The recognition of the indivisibility and interdependence of human rights is essential to their full realization. It is therefore a matter of concern that judgements across the world are unfortunately providing a legal basis for a growing conflict between proponents of the right to a healthy environment and the right to housing and livelihood. These judgements not only create disharmony among complementary human rights, but in doing so, violate the human rights of the very people the courts are charged with protecting.
In outlining the future work under the mandate, the Special Rapporteur stresses that in the era of increasing inter-dependence, when States acting alone cannot meet their human rights obligations, it is important to go beyond the discussions of official development assistance or other forms of financial assistance. The solidarity and fraternity discussions of international cooperation need urgent attention. Two areas of work proposed to be further examined are: (a) the need to review existing and potential international economic and other obligations, and (b) need to assist through joint and separate action in the improvement of housing and living conditions.
He underscores the need to address the human rights aspects of international cooperation in the context of the High-Level Event on Financing for Development to be held in 2002.
The increased focus on poverty and country-owned processes in the international financial institutions, like the World Bank and the IMF, is reflected in new instruments such as the Poverty Reduction and Growth Facility (PRGF) of the IMF and the Poverty Reduction Strategy Paper (PRSP) and the Comprehensive Development Framework processes of the World Bank.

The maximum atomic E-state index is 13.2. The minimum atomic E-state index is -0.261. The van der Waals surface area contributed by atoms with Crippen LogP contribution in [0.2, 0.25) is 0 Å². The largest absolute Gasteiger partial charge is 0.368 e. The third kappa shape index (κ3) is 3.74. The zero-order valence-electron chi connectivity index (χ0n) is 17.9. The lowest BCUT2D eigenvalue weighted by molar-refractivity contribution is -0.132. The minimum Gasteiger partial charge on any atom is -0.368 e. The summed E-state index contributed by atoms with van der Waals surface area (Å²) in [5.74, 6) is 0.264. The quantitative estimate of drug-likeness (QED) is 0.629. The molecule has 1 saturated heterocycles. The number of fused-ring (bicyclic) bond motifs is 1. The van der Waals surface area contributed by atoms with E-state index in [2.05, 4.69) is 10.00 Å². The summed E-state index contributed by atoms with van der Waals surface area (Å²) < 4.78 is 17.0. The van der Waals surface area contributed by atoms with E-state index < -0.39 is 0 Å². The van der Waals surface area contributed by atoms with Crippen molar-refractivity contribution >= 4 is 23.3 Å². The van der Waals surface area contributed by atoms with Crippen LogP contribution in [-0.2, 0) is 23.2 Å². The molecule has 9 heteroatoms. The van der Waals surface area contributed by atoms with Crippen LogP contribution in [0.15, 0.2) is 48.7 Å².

However, comments the Special Rapporteur, given the reluctance of these institutions to jettison the narrow macroeconomic perspective that continues to drive these new initiatives, it is unlikely that these policies will contribute to the realization of economic and social rights in general and the right to adequate housing in particular.
Given the information already available, says the Special Rapporteur, it is clear that housing and living conditions across the globe are deteriorating. A forthright approach in the mandate that draws upon the considerable wisdom that rests with governments, the UN and other international agencies, civil society and professional community can result in concrete policy recommendations aimed at alleviating the enormous shortfall in the global realisation of the human right to adequate housing, he adds.-SUNS4842
The above article first appeared in the South-North Development Monitor (SUNS) of which Chakravarthi Raghavan is the Chief Editor.